|Index||3 reviews in total|
Paul Thomas Anderson makes a pretty engaging lead in this documentary about the making of "Magnolia," but the director, Mark Rance wastes a lot of running time. For example, we are treated to hearing an orchestra record the score, but why are there no scenes of Anderson and Jon Brion discussing the score? There are also scenes showing pre-production meetings, but apart from discussions about difficulties in scheduling the actors, the rest could be cut in favor of more Anderson/Robert Elswit footage. I would like to see a doc about Paul Thomas Anderson in the tradition of "Directed by Andrei Tarkovsky." I can't help but feel there is a better doc in the footage not used.
as an ardent fan of paul anderson i must admit this at times fascinating documentary was informative but ultimately a let down. where was tom cruise? apart from two fabulous interviews with the late, great jason robards in sadly one of his last appearrances and that superb character actor william h. macey; most of the footage tends to be too self indulgent and meanders. methinks more thought and construction should have been given in the editing stages. i absolutely love 'boogie nights' and 'magnolia' yet it's a shame that this does not do the latter any real credit. still well worth watching for the frogs! (not the french).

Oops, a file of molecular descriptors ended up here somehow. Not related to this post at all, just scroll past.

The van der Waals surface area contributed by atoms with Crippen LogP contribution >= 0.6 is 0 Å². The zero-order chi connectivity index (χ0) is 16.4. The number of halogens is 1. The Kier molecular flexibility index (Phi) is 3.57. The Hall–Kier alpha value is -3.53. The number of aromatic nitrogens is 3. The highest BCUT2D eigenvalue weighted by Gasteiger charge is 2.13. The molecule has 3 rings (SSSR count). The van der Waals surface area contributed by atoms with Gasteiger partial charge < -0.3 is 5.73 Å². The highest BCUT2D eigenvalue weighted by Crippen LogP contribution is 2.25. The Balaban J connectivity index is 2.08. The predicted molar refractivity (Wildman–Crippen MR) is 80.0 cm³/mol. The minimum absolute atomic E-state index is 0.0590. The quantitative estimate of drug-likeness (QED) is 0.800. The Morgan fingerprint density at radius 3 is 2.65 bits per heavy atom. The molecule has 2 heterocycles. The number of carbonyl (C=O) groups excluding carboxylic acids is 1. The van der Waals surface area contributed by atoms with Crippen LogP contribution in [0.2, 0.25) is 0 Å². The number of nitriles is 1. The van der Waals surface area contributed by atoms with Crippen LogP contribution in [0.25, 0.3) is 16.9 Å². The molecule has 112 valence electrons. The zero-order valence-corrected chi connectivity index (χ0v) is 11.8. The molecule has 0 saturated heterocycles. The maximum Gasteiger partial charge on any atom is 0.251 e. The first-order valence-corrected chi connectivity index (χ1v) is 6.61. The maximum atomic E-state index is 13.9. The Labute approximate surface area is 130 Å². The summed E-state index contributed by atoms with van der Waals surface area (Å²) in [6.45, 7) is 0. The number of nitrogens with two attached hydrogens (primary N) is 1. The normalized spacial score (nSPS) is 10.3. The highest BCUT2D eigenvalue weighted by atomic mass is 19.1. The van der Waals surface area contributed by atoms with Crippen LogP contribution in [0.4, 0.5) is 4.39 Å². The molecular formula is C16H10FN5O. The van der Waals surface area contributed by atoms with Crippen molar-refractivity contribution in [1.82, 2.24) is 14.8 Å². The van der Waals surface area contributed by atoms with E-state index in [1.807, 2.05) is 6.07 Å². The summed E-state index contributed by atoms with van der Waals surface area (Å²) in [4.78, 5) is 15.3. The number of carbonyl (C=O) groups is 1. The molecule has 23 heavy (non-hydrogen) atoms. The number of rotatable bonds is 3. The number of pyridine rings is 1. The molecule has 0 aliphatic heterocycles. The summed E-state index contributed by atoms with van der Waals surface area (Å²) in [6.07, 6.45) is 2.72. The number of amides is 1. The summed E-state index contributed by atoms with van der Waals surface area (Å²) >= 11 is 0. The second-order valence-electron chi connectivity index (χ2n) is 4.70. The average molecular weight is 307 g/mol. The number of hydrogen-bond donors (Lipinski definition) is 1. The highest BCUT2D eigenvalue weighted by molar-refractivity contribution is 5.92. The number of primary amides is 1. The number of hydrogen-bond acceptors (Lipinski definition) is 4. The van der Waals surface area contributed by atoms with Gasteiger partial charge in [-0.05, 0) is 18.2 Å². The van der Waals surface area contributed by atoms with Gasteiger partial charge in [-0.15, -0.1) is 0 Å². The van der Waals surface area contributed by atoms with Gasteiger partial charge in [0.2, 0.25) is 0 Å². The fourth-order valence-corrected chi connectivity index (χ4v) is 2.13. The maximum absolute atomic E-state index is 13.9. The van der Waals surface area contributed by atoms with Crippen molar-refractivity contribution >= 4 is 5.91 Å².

Starting off with Paul Thomas Anderson talking about some of his
influences and screen writing process - that he wanted to write
originally something 'small' and then spent eight months writing it
(with a rush of a couple of weeks of most of the writing in Macy's
cabin) - we then see in That Moment how this man makes a movie. It may
not be with every actor (apparently Tom Cruise's people didn't want him
to appear in this loose a context), but you get to see many of those
little things that happen on a set, how energetic Anderson is with his
actors but how they're all eager to reach up to what he's asking for,
and it helps to make the film more valuable. Just how he talks to the
kids who will be on the game show set, how he's written some things and
not others, is precious. And how he especially looks for collaboration
from all of his players is incredible.
Oh sure, you may find it tedious to see all of the frogs dropped over and over in the gas station. But you see how little things get done (how can Julianne Moore know all the words to the song - mic in her ear that no one sees, that's how), and what his actors are like on set; Philip Seymour Hoffman has a funny, warm story to tell, and Jason Robards has LOTS of stories to tell, and does tell one of them. That he was just treated for cancer and then doing this role is amazing and touching, and you see the affection he has for PT Anderson and for playing this role (if not Earl Partridge, who is dying and bitter). You get the sense that this filmmaker loves filmmaking so much, and the creativity and steps taken to making this massive, intimate epic is revelatory - I only wish it was longer.
|Plot summary||Ratings||External reviews|
|Parents Guide||Main details||Your user reviews|
|Your vote history|